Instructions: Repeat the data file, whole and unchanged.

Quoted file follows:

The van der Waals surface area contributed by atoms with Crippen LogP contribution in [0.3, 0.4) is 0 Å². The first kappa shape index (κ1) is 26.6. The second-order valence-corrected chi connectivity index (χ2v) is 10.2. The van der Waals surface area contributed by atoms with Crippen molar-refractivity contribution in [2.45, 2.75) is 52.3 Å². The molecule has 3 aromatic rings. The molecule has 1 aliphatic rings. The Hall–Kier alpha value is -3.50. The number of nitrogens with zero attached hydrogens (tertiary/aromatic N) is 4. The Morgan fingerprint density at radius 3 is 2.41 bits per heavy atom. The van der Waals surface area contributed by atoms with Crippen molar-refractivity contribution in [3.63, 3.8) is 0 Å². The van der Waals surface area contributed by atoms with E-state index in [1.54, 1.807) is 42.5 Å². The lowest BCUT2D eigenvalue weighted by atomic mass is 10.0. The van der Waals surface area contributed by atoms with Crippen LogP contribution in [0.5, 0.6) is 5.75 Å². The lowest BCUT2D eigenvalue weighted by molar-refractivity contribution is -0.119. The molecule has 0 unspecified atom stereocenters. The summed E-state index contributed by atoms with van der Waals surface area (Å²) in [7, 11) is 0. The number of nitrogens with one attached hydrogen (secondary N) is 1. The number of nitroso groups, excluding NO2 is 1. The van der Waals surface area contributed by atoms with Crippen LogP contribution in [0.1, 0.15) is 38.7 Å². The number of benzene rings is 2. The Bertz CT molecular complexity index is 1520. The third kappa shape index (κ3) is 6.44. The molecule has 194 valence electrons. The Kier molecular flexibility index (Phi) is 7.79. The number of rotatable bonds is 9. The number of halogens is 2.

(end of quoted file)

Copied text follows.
The van der Waals surface area contributed by atoms with Crippen LogP contribution in [0.3, 0.4) is 0 Å². The first kappa shape index (κ1) is 26.6. The second-order valence-corrected chi connectivity index (χ2v) is 10.2. The van der Waals surface area contributed by atoms with Crippen molar-refractivity contribution in [2.45, 2.75) is 52.3 Å². The molecule has 3 aromatic rings. The molecule has 1 aliphatic rings. The Hall–Kier alpha value is -3.50. The number of nitrogens with zero attached hydrogens (tertiary/aromatic N) is 4. The Morgan fingerprint density at radius 3 is 2.41 bits per heavy atom. The van der Waals surface area contributed by atoms with Crippen molar-refractivity contribution in [3.63, 3.8) is 0 Å². The van der Waals surface area contributed by atoms with E-state index in [1.54, 1.807) is 42.5 Å². The lowest BCUT2D eigenvalue weighted by atomic mass is 10.0. The van der Waals surface area contributed by atoms with Crippen LogP contribution in [0.5, 0.6) is 5.75 Å². The lowest BCUT2D eigenvalue weighted by molar-refractivity contribution is -0.119. The molecule has 0 unspecified atom stereocenters. The summed E-state index contributed by atoms with van der Waals surface area (Å²) in [7, 11) is 0. The number of nitrogens with one attached hydrogen (secondary N) is 1. The number of nitroso groups, excluding NO2 is 1. The van der Waals surface area contributed by atoms with Crippen LogP contribution in [0.1, 0.15) is 38.7 Å². The number of benzene rings is 2. The Bertz CT molecular complexity index is 1520. The third kappa shape index (κ3) is 6.44. The molecule has 194 valence electrons. The Kier molecular flexibility index (Phi) is 7.79. The number of rotatable bonds is 9. The number of halogens is 2.